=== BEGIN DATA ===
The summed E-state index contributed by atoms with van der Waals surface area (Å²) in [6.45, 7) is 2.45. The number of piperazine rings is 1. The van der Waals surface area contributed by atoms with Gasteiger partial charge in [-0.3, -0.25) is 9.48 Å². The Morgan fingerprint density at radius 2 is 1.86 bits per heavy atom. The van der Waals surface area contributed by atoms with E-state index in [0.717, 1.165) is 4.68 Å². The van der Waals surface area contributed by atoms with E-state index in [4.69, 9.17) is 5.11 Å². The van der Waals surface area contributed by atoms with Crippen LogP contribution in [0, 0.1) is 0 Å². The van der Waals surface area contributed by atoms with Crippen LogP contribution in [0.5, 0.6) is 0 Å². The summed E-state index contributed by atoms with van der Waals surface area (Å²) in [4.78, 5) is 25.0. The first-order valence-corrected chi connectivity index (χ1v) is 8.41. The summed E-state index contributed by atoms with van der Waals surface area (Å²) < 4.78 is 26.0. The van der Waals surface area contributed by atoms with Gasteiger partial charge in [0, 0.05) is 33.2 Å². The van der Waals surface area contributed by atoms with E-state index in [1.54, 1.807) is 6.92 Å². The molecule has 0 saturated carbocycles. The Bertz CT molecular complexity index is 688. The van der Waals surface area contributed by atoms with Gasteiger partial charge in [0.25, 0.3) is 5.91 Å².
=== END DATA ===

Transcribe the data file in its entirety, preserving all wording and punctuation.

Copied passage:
The summed E-state index contributed by atoms with van der Waals surface area (Å²) in [6.45, 7) is 2.45. The number of piperazine rings is 1. The van der Waals surface area contributed by atoms with Gasteiger partial charge in [-0.3, -0.25) is 9.48 Å². The Morgan fingerprint density at radius 2 is 1.86 bits per heavy atom. The van der Waals surface area contributed by atoms with E-state index in [0.717, 1.165) is 4.68 Å². The van der Waals surface area contributed by atoms with E-state index in [4.69, 9.17) is 5.11 Å². The van der Waals surface area contributed by atoms with Crippen LogP contribution in [0, 0.1) is 0 Å². The van der Waals surface area contributed by atoms with Crippen LogP contribution in [0.5, 0.6) is 0 Å². The summed E-state index contributed by atoms with van der Waals surface area (Å²) in [4.78, 5) is 25.0. The first-order valence-corrected chi connectivity index (χ1v) is 8.41. The summed E-state index contributed by atoms with van der Waals surface area (Å²) < 4.78 is 26.0. The van der Waals surface area contributed by atoms with Gasteiger partial charge in [0, 0.05) is 33.2 Å². The van der Waals surface area contributed by atoms with E-state index in [1.54, 1.807) is 6.92 Å². The molecule has 0 saturated carbocycles. The Bertz CT molecular complexity index is 688. The van der Waals surface area contributed by atoms with Gasteiger partial charge in [0.25, 0.3) is 5.91 Å².